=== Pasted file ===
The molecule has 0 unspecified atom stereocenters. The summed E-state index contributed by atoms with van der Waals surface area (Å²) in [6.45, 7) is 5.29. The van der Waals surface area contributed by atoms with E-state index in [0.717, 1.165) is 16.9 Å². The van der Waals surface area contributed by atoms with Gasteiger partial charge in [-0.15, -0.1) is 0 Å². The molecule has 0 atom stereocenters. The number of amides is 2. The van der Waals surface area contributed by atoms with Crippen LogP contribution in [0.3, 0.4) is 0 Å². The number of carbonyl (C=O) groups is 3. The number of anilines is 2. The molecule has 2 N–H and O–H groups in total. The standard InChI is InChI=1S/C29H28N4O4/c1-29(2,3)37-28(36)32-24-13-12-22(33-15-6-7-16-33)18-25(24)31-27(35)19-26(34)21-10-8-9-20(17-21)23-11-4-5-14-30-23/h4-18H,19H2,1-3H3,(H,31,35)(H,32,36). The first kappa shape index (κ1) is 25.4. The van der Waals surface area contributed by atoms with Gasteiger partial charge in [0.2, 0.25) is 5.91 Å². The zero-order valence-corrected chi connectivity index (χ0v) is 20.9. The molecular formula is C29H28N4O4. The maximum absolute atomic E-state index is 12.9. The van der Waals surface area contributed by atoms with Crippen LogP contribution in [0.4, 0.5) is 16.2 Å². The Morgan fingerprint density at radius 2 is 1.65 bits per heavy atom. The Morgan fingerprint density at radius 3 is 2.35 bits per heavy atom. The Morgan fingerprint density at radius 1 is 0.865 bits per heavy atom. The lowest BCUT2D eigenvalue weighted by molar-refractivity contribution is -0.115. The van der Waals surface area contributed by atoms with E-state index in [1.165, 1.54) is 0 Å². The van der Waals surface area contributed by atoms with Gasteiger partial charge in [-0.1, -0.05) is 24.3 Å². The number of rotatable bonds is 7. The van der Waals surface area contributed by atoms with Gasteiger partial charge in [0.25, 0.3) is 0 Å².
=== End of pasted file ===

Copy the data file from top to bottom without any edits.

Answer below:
The molecule has 0 unspecified atom stereocenters. The summed E-state index contributed by atoms with van der Waals surface area (Å²) in [6.45, 7) is 5.29. The van der Waals surface area contributed by atoms with E-state index in [0.717, 1.165) is 16.9 Å². The van der Waals surface area contributed by atoms with Gasteiger partial charge in [-0.15, -0.1) is 0 Å². The molecule has 0 atom stereocenters. The number of amides is 2. The van der Waals surface area contributed by atoms with Crippen LogP contribution in [0.3, 0.4) is 0 Å². The number of carbonyl (C=O) groups is 3. The number of anilines is 2. The molecule has 2 N–H and O–H groups in total. The standard InChI is InChI=1S/C29H28N4O4/c1-29(2,3)37-28(36)32-24-13-12-22(33-15-6-7-16-33)18-25(24)31-27(35)19-26(34)21-10-8-9-20(17-21)23-11-4-5-14-30-23/h4-18H,19H2,1-3H3,(H,31,35)(H,32,36). The first kappa shape index (κ1) is 25.4. The van der Waals surface area contributed by atoms with Gasteiger partial charge in [0.2, 0.25) is 5.91 Å². The zero-order valence-corrected chi connectivity index (χ0v) is 20.9. The molecular formula is C29H28N4O4. The maximum absolute atomic E-state index is 12.9. The van der Waals surface area contributed by atoms with Crippen LogP contribution in [0.4, 0.5) is 16.2 Å². The Morgan fingerprint density at radius 2 is 1.65 bits per heavy atom. The Morgan fingerprint density at radius 3 is 2.35 bits per heavy atom. The Morgan fingerprint density at radius 1 is 0.865 bits per heavy atom. The lowest BCUT2D eigenvalue weighted by molar-refractivity contribution is -0.115. The van der Waals surface area contributed by atoms with E-state index in [1.165, 1.54) is 0 Å². The van der Waals surface area contributed by atoms with Gasteiger partial charge in [-0.1, -0.05) is 24.3 Å². The number of rotatable bonds is 7. The van der Waals surface area contributed by atoms with Gasteiger partial charge in [0.25, 0.3) is 0 Å².